Benjamin Zephaniah has recently spoken about how Black History Month ought to be integral to the teaching of history, not just a month. I asked Catherine if she thought historical fiction had a place in teaching parts of history that the curriculum doesn’t reach.

Catherine: “I was so bad at history that I wasn’t allowed to take the O level (they were O levels then). I hated learning about Corn Laws but I loved people. I have learned more reading historical fiction and brilliant non-fiction – like Peter Fryers’ Staying Power.  I think it’s so much easier learning stuff if it’s interesting. What I object to is taking exams. It’s hard. You want students to love their topics, maybe making it more about people and less about economics isn’t a bad thing.”

Finally, I asked her: what positive change would you love to see in the children’s book world? What project, initiative or change of approach would really make a difference?

516tZVguXhL._SX324_BO1,204,203,200_CBCatherine: “I think writers need proper support; publishing is a business but I don’t know if it’s one I would be able to join if I was starting out now. I had a housing association house, a part time job and tax credits as well as writing books. These days – twenty years on – my advances are not any more than when I started out. It looks bleak – why do it at all? It’s hardly viable…..BUT the only person who loses out if you don’t do it is you. So it’s like a horrible addiction. What positive change would I like to see apart from writers being paid reasonably? More people of colour in the publishing industry for sure, in twenty years I have only ever worked with one Black editor.”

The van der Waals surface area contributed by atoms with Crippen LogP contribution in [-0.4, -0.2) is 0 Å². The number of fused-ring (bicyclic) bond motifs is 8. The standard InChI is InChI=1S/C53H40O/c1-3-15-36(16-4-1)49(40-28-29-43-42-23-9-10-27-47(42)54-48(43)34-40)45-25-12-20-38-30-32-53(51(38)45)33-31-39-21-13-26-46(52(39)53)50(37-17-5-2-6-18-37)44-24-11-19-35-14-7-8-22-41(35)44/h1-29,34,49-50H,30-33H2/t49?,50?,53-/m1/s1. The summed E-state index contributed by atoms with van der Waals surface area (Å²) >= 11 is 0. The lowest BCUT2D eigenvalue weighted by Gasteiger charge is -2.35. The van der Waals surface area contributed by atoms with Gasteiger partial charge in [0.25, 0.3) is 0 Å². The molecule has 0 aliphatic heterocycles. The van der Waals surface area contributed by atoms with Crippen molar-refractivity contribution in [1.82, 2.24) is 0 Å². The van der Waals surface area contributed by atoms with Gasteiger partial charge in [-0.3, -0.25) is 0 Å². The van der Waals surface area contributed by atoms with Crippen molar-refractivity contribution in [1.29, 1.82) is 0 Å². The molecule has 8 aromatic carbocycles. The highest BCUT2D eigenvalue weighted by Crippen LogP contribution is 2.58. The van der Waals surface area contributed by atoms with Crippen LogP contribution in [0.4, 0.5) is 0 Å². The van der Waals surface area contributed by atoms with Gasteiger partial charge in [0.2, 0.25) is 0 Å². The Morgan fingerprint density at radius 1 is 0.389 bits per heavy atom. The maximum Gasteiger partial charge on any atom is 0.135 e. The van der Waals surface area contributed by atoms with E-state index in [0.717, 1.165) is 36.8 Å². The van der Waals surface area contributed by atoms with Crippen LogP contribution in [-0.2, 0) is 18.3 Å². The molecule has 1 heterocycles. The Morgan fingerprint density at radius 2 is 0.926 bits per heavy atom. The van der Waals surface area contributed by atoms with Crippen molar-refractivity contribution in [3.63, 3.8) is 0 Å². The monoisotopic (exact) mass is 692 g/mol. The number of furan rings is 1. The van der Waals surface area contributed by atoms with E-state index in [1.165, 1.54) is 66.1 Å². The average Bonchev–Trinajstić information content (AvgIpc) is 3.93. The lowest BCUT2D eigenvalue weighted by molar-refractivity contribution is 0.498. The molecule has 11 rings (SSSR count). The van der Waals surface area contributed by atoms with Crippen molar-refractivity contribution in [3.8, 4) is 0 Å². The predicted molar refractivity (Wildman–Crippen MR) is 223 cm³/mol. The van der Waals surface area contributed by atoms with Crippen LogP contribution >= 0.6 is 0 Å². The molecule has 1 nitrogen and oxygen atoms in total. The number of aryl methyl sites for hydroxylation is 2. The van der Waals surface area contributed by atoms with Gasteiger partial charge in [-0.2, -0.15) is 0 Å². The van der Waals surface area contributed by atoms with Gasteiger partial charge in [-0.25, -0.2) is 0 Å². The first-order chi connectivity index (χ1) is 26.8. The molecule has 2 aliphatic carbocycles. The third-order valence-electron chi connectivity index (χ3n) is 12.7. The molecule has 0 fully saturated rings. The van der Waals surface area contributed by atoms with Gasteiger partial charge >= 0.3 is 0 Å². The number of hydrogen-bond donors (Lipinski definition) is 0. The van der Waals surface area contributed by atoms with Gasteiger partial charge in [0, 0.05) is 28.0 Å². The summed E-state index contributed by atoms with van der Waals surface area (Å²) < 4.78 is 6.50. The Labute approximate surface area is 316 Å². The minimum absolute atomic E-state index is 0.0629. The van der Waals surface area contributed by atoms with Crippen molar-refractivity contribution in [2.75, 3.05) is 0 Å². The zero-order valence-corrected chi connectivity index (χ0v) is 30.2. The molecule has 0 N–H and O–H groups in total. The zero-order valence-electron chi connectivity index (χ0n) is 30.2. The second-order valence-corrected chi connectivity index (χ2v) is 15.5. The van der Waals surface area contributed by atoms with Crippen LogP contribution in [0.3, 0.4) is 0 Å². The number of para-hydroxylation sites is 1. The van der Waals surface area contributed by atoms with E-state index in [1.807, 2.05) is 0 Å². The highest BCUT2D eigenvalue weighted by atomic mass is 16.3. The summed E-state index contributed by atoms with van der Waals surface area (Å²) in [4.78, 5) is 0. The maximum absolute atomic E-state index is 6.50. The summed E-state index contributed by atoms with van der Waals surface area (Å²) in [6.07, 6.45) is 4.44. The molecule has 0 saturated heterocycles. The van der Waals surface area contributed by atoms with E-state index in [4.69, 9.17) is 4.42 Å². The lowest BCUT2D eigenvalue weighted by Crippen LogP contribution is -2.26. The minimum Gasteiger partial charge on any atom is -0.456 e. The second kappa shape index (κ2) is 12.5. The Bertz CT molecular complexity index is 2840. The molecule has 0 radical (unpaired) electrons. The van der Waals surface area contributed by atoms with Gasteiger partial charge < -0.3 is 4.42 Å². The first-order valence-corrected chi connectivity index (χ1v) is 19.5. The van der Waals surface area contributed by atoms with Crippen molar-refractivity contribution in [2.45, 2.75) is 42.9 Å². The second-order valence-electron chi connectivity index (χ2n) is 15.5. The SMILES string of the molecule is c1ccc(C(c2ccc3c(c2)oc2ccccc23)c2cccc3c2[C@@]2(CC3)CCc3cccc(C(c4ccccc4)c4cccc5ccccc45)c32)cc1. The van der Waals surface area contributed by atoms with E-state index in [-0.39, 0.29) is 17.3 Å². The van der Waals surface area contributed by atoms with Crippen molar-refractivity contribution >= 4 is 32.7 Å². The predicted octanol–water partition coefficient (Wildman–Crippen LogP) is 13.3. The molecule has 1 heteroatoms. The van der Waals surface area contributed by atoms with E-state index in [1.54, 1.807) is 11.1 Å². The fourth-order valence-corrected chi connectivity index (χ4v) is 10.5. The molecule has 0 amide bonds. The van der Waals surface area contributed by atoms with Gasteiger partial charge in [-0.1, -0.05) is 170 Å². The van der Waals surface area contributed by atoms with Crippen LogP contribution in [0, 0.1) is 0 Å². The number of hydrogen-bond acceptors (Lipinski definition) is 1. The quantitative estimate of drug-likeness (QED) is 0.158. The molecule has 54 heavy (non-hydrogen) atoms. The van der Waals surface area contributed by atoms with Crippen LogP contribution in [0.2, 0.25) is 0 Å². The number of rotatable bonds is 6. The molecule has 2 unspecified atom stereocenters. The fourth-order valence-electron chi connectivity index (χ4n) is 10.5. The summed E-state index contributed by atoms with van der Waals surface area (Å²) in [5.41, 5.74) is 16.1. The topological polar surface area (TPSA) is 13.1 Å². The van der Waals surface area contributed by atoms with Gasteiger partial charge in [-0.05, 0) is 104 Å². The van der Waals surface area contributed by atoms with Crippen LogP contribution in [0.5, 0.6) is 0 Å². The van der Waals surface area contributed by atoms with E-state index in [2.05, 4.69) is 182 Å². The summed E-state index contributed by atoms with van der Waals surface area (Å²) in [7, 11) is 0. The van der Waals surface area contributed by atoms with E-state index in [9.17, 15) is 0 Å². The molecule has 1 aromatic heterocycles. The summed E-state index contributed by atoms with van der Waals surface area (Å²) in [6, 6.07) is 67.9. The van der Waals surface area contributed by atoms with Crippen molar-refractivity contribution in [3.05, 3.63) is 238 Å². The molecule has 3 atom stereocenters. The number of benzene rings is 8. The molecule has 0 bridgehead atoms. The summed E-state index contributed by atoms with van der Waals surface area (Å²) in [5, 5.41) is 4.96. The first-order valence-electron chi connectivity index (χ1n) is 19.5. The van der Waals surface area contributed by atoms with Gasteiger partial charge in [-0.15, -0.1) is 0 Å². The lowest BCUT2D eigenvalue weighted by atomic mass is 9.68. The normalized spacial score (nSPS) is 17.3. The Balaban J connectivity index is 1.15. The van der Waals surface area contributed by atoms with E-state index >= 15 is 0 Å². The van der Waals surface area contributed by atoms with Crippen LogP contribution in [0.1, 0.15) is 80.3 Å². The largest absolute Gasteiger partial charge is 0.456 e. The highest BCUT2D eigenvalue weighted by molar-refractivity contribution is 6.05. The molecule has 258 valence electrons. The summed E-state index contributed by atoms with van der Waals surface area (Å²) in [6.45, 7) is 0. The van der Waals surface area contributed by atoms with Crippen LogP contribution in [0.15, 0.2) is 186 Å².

About Megaphone, Catherine has previously said:“I believe the Megaphone project is one that’s needed now more than ever. As a BAME author who has been published for the last twenty years I have seen numbers of non white UK children’s authors stay resolutely low. Young readers need to see modern Britain reflected back at them in their books. New authors need support – support that is no longer available in publishing today.”

Thanks to Catherine for her support!